As it says in my profile I live in Virginia in the Diocese of Richmond. And yes I know young people at Virginia Tech. None, thank God, who were either hurt or present at Monday's shootings. We will be holding a prayer service on Sunday evening in place of our usual Life Teen activities.
I pray for the students, both living and dead, their parents and the parents of the killer. I should be more charitable and extend prayers for the disturbed young man who carried out these acts, but I'm not that far enough along my journey to be like my savior yet.
The young man was disturb, obviously. But many people are disturb. many people are angry, and do not kill perfect strangers because of it. I believe Satan's hand is in this, as it is so much in things that we modern westerns Christians refuse to acknowledge because we fear our secular friends would thinks us superstious or simple minded.
It is Satan's greatest feat, convincing the modern secular world that he does not exist. But he does, and this week he visited Blacksburg.

Thursday, April 12, 2007

Vertical vs. Horizontal part III

When we talk about vertical verses horizontal in the Mass the framework often seems to be set as conservative (Traditional) vs. liberal (Post Vatican II.) Mass of Pope Pius V (Tridentine) vs. Mass of Pope Paul VI (Novus Ordo) This is an illegitimate as well as unhelpful paradigm for a variety of reasons. One is that the assumptions tied to each side are in many cases erroneous.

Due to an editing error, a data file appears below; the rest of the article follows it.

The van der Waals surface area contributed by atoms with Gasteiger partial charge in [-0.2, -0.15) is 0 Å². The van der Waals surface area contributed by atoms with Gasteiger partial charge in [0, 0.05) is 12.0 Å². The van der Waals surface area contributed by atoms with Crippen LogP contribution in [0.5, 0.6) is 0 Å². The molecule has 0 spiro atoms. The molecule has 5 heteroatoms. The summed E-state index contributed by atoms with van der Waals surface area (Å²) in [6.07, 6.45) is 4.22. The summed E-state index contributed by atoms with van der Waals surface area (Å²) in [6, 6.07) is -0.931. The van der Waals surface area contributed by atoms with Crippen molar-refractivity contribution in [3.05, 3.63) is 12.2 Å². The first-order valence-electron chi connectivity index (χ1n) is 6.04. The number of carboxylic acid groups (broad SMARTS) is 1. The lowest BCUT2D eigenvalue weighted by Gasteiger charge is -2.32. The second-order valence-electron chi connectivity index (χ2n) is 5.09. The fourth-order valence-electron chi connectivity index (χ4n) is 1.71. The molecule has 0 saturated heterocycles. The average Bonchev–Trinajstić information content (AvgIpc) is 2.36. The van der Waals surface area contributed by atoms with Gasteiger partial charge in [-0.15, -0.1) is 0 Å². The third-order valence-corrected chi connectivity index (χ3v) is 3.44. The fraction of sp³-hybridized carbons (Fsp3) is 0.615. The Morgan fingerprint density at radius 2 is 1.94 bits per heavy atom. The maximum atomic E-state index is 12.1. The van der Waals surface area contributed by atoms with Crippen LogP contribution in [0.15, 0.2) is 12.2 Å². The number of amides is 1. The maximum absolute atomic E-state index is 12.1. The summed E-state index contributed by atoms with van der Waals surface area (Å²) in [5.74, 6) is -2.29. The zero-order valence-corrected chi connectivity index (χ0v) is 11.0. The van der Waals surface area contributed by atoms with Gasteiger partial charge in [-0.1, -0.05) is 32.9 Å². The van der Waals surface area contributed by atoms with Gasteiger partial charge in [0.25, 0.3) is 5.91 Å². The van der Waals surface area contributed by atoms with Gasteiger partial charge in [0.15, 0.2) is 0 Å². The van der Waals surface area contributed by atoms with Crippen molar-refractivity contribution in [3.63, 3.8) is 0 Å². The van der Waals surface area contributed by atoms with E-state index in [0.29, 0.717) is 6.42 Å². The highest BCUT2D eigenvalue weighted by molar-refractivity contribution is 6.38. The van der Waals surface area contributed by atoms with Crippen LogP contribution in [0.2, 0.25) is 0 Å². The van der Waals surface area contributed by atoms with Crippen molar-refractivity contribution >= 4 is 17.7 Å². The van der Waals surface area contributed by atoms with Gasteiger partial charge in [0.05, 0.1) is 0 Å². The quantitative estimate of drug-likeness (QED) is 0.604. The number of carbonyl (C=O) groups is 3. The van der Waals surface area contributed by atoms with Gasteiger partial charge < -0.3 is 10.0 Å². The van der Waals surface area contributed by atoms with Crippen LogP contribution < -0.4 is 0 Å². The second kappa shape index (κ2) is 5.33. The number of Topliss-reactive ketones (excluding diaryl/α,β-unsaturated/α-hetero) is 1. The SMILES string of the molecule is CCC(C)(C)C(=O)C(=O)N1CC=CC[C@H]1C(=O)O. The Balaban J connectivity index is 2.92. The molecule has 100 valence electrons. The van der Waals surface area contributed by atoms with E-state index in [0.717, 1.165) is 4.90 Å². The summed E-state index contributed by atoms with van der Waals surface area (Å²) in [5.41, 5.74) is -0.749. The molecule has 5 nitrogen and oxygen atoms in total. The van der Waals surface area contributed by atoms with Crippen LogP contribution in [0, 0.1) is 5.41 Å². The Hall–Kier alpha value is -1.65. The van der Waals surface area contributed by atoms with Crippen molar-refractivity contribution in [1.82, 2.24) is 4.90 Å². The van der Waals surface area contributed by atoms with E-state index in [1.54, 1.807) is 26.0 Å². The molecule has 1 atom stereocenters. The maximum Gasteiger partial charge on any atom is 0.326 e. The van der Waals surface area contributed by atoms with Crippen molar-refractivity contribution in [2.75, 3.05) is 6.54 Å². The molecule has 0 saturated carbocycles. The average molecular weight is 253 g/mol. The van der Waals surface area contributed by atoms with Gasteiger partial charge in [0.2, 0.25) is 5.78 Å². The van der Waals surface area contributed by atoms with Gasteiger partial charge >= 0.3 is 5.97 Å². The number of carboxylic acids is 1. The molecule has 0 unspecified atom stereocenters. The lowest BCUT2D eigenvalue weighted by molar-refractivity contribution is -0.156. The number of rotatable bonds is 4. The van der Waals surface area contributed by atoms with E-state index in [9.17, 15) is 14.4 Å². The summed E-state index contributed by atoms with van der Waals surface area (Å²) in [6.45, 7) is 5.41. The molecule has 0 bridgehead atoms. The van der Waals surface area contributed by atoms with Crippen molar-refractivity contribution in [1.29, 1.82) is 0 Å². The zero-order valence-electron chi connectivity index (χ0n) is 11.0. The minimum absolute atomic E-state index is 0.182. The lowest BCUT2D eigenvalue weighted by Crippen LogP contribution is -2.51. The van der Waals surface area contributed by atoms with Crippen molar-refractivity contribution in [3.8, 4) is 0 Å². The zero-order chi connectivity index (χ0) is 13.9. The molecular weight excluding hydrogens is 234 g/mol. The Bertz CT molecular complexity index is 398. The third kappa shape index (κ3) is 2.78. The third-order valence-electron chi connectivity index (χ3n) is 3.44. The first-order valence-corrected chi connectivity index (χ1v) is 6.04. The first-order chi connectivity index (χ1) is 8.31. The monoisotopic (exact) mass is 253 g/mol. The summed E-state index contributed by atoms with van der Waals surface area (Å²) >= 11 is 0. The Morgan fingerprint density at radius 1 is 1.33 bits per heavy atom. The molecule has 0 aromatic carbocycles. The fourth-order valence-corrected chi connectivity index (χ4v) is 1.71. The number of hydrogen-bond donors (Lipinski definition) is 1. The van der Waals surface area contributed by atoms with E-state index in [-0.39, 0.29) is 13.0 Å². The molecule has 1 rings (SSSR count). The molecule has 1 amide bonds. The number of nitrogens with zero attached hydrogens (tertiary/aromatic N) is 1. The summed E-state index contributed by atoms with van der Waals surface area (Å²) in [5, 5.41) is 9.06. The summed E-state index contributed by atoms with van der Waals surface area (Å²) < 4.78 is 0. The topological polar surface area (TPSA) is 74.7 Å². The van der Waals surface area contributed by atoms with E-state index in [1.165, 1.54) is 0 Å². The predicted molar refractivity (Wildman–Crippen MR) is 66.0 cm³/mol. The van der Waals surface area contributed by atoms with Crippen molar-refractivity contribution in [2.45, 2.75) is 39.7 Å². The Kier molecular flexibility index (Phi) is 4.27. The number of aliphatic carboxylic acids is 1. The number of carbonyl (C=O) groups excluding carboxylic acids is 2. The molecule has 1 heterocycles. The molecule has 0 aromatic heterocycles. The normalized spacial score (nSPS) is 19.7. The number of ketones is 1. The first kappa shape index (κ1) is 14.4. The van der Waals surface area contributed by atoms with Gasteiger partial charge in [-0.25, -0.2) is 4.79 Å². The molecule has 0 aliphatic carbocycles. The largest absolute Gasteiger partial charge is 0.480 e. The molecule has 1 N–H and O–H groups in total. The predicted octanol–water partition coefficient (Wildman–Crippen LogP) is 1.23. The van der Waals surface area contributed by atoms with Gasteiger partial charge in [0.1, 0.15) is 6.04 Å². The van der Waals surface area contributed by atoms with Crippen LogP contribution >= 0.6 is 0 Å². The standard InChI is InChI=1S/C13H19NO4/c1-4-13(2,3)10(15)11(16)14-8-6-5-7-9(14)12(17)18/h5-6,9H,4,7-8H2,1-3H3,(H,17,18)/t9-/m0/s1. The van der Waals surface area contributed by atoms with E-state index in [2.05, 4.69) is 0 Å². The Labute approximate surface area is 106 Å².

Assumption 1: The Tridentine Mass is said in Latin. The Novus Ordo is said in the vernacular. A special indult is required to say the Mass in Latin.
Not necessarily true. The Novus Ordo is contained in the Roman Missal, whose most recent revision was promulgated in Latin in 2002. In the United States there is an English translation approved by the USCCB. A priest may, at the present time say the entire Novus Ordo Mass in Latin, only say the entire ordinary (that is the Creed, Kyria, Our Father, Sanctus, Agnus Dei, etc.) in Latin and the rest in the Vernacular or only say part of the ordinary in Latin.
At the present time an indult is required to say the Tridentine Mass.
Assumption 2: In the Tridentine Mass the priest faces away from the people. In the Novus Ordo he faces toward the people.
Again not necessarily. In the Tridentine Mass the priest faces Liturgical East (ad orientem.) As part of the post Vatican II liturgical renewal in many church buildings the altar was moved. In most places this results in the priest facing (versus populum) toward the people, but not always. Some modern church buildings have their altar placed in the center, which means the celebrant faces some of the people, but has his back to others. The General Instruction of the Roman Missal does not specify either ad orientem or versus populum. So an individual celebrant can pray the Mass in either orientation.